Friday, October 19, 2018

Family Homesteading

family homesteading family homesteading family homesteading family homesteading our chicks chickie chicken herder family homesteading My friend and homesteading extraordinaire Teri Page just released a book (that I have been looking forward to) this week - Family Homesteading. My family and I have only just begun our long anticipated homesteading adventures so this book couldn't have come at a better time. It has already become an invaluable resource for us. I have been highlighting and taking notes as I read, trying to soak in all of Teri's wisdom that she kindly shares with us all. The funny thing is, every time I put the book down, I come back to find my daughters reading it. They seem to be as enamored with the book as I am.

I recently asked Teri a couple of questions about homesteading with children, hoping to glean some of her endless knowledge on the subject. I thought some of you might be in or near the same place as my family with homesteading and wanted to share her answers with you.

At what age do you think children can start with animal chores - specifically chickens and what do you think is the best way for them to start?

 Introducing children to animal chores can begin at a very early age - we first brought our babies to the barn as infants! - but actually entrusting the care of animals to the children is something that you'll have to evaluate on a case by case basis, based on maturity, interest, and ability. My kids began helping with chicken chores from a very early age. Their first job was to "socialize" the chicks by holding them! As toddlers, the kids accompanied us to the barn and carried the eggs back in a harvesting basket, tossed straw on the coop floor, and carried bowls of food scraps. Once they were tall enough to reach latches, they began opening and closing the coop and feeding the flock. Now that they are older (7 and 10), my kids are more engaged with the day-to-day of chicken care than I am. They know each bird by name and personality, and are the first to spot health problems or food shortages. I still enjoy accompanying them to the coop, but they are the chickens' primary caretakers.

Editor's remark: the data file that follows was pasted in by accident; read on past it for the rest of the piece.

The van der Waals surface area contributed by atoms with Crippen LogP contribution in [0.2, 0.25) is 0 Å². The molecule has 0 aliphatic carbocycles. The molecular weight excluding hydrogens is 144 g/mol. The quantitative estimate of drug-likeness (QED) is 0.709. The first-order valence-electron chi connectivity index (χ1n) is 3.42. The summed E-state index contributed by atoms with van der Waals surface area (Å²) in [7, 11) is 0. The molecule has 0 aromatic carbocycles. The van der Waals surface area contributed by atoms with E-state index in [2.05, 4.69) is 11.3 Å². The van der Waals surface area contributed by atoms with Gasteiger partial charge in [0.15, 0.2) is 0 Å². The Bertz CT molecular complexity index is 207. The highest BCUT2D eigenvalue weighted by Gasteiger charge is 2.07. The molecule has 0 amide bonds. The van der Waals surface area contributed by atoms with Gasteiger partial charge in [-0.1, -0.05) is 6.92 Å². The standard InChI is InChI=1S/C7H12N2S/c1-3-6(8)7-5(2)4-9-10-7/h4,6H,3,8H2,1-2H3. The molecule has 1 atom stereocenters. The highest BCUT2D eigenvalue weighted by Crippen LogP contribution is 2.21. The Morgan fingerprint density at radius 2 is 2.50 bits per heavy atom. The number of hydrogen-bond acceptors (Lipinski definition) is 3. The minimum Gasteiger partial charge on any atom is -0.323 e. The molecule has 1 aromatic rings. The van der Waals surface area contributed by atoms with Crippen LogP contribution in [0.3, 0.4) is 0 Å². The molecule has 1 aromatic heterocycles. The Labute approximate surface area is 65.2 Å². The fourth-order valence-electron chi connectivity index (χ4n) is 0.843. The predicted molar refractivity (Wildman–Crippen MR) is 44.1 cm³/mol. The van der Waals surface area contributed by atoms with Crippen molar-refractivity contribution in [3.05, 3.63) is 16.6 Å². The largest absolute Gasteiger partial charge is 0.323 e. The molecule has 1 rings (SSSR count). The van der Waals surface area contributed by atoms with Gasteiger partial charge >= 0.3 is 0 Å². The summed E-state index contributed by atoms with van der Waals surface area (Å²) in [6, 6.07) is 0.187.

How can you motivate your children to help out on the farm/homestead, for example, when they would rather be in the house reading? 

This is a great question, and I'm afraid that I don't have a magic answer for you! Kids have their own interests and hobbies, and I think it is important to give them the space and time to cultivate their own interests. On the other hand, the family has responsibilities, and kids are part of the family, so can be expected to contribute according to their age and ability. Some things that have worked for us: We have always tried to make farm and homestead chores about connection and fun. We plan the garden to include favorite vegetables, walk to the garden together to harvest, and cook meals that include contributions from their beds. When we were milking cows early in the morning, before the kids were awake enough to chat, we set them up in comfy chairs in the barn to listen to Sparkle Stories. Most importantly, we try to strike a balance between asking them to do chores on their own, and making it something we do together. I have had some of my best conversations while accompanying my daughter to the chicken coop. My end goal is for my children to experience a connection to nature, to the seasons, and to the other members of our family; it's not to raise little homesteaders (although I'd certainly love that!). I also want to cultivate a sense of responsibility and an ability to work hard and follow through with commitments. So I have to continually assess whether or not their contributions to farm/homestead work are meeting these goals, or if we need to make adjustments.

Terri also has a free e-course available to go along with her book here : Go check her book out!

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